Houston is the nation’s No. 1 city when it comes to “mobile shopping savvy,” according to a new study by the Interactive Advertising Bureau. New York, Atlanta, Los Angeles, and Dallas/Ft. Worth were the other top m-commerce cities among the nation’s 15 largest DMAs. One surprise: the San Francisco Bay Area, home to Silicon Valley, finished toward the back of the pack, at 11th.
To come up with the ranking, the IAB and its Mobile Center of Excellence looked at four criteria: ownership of a mobile device (primarily smartphones or tablets), propensity to be influenced by mobile coupons, owning a mobile retail app, and owning a mobile social media app.
For each data point, the IAB created an index for each DMA relative to the U.S. national average. It then combined them into a single metric, weighting device ownership most heavily, followed by coupon influence and retail app ownership. Social media apps, as conduits for sharing, shopping and other information, received less weight.
The IAB said it came up with the ranking of mobile-centric cities as a way to highlight where advertisers need to quickly embrace mobile strategies as part of their overall plans to attract customers.
Research so far this holiday season has shown an increase in mobile shopping over last year. Data from IBM’s Coremetrics, for instance, showed thta 6.6% of people on Cyber Monday, and 9.8% on Black Friday, used a mobile device to make a purchase -- up from 2.3%, and 3.2%, respectively, a year ago.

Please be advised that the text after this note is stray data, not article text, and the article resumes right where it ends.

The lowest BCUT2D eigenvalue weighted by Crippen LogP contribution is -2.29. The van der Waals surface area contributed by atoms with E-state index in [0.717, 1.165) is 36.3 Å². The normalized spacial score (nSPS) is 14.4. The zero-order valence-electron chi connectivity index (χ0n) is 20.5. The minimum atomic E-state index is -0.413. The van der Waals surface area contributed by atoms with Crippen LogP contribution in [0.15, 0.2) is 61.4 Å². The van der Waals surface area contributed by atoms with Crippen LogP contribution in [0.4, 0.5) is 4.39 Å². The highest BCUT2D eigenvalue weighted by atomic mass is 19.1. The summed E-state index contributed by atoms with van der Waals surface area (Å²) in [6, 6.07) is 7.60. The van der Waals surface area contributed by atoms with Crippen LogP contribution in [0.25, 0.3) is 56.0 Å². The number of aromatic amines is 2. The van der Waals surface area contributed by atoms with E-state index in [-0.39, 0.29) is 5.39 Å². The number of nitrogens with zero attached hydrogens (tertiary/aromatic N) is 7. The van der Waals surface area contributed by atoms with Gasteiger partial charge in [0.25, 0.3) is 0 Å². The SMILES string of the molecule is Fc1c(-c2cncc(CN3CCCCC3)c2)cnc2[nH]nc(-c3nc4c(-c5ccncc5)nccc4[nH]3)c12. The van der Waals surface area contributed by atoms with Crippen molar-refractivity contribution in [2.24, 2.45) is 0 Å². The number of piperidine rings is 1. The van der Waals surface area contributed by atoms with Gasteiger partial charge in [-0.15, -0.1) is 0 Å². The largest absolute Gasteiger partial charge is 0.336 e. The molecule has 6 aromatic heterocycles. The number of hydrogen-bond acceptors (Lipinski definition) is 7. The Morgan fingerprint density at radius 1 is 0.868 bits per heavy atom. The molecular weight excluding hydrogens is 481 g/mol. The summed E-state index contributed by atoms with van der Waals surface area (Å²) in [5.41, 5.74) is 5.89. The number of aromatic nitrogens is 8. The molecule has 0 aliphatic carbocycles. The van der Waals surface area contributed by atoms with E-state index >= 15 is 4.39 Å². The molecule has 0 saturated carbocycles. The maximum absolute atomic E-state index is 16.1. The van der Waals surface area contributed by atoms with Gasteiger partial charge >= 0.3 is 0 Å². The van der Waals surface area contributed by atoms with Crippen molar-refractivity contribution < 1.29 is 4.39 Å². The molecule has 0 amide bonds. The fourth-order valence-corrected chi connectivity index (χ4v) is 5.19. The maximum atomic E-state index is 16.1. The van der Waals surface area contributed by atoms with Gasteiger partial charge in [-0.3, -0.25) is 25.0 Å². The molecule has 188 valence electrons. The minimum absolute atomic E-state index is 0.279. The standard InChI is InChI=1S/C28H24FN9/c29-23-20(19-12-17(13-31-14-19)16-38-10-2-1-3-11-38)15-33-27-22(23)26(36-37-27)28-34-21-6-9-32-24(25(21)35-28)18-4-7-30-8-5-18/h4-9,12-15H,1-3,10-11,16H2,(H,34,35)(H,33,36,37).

The IAB report included other findings on mobile shopping trends as well. It cited comScore data showing people who access mobile retail content are typically younger and more affluent than the mobile average, with 61% under the age of 34 and nearly half earning over $75,000 a year.
The study also shed light on how people use their phones when they shop. In that regard, 15% used their devices to find a store location, nearly 10% to compare prices and to find coupons or deals, and 9% to research product features.
While at a store, nearly 20% texted or called family or friends to ask about a product, 14% took a picture of an item, 11.6% sent a picture to someone, and 7.4% scanned a product barcode. Other activities included finding a store location (6%), comparing prices (5%), and looking for deals (4%).